"The friends of Dr. Pitts, the prisoner, claim it will appear that he acted in self-defense upon such provocation as would have impelled any gentleman to a similar act in protecting his person from humiliation and probable injury at the hands of one so greatly his physical superior as was Dr. Walter, the deceased.

"They say that all statements showing deliberation or premeditation on the part of Dr. Pitts are without exception, mere fabrications, and that the fatal shot was fired in a personal encounter between the two gentlemen, in which before he was shot, Dr. Walter inflicted a severe blow upon Dr. Pitts, the trace of which the latter still plainly bears.

"No man in he community has a higher reputation than Dr. Pitts for kindness of heart and amiability. He was a favorite among his associates and with the professors of the University of Maryland, and was graduated in fine standing some few years since from that institution.

"For a year or more he has been addicted to the excessive use of morphine, but since receiving treatment about two months ago he has abstained entirely from the habit, and his mind has been restored to a normal condition. The horrible details of the tragedy as first reported suggested to his friends the theory of insanity from the cause above indicated. More accurate information, both as to his mental condition and the facts of the killing, have satisfied them that he was not only in full possession of his faculties, but that he was justified in the act."

Our Citizens Abroad.

Moral -- MurderLaborers -- Fisheries

The Tidewater Index has the following in its last issue in reference to our citizens present at the Burkman trial in Tappahannock last week:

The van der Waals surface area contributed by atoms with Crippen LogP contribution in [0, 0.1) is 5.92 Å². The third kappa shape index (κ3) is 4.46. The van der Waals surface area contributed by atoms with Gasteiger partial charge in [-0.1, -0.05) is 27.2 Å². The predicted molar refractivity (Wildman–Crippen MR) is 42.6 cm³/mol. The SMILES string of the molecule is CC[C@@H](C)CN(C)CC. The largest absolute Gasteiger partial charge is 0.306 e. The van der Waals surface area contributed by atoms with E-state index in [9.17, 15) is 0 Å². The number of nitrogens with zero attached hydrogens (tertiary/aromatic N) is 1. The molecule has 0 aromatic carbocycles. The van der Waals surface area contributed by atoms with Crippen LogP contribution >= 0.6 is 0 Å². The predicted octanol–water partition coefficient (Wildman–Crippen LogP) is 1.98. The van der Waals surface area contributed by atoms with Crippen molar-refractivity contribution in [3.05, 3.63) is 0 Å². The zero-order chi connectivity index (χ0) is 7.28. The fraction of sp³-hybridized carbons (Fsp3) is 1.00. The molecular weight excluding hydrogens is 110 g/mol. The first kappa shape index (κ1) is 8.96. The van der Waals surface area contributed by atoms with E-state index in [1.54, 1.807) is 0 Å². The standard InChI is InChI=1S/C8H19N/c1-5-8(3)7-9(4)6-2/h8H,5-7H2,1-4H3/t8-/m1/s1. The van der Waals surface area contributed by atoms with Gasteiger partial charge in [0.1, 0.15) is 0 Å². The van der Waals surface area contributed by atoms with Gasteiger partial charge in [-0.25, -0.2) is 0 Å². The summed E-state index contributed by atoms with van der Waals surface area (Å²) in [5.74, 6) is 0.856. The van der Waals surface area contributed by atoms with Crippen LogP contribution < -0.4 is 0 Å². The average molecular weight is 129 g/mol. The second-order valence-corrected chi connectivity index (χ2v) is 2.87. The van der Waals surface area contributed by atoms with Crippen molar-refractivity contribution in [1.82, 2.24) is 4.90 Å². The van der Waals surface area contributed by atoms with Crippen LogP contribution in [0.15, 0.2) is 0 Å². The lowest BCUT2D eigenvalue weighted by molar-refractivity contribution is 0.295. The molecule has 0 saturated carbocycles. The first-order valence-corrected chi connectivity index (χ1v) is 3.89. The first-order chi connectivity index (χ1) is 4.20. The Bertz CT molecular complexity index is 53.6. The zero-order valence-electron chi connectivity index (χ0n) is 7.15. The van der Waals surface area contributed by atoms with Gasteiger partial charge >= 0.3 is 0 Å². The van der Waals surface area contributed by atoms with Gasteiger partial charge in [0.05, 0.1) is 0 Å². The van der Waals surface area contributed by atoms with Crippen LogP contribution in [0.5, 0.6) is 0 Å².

John Neely, Esq., of Accomac, was in town this week, having been requested by Mr. T. R. B. Wright, Commonwealth's attorney for this county, to represent him in the Burkman trial. -- His speech in this case was pronounced by numbers one of the finest prosecuting speeches ever delivered in this county. Accomac county was also well represented in this place during the week, by men who would reflect credit upon any community or section, and have but confirmed the opinion that we have always entertained, that it is always pleasant to "hear from Accomac."

Burkman to be Hanged.

Laborers -- FisheriesMoral -- Murder

Burkman the murderer of Capt. Melson of this county had a trial at Tappahannock last week and was convicted of murder in the first degree. A motion made by the counsel of the prisoner to set aside the verdict, first on account of expression of opinion by a juror, second on account of the separation of the jury, has been overruled by the Court and he has been sentenced to be hung on the 26th day of September next. A writ of error has been asked for in this case.

Good Crabbing.

Sea -- Finfish - Methods : Pound-netSea -- Shellfish - Crabbing : BaysideSea -- Shellfish - Crabbing : Yield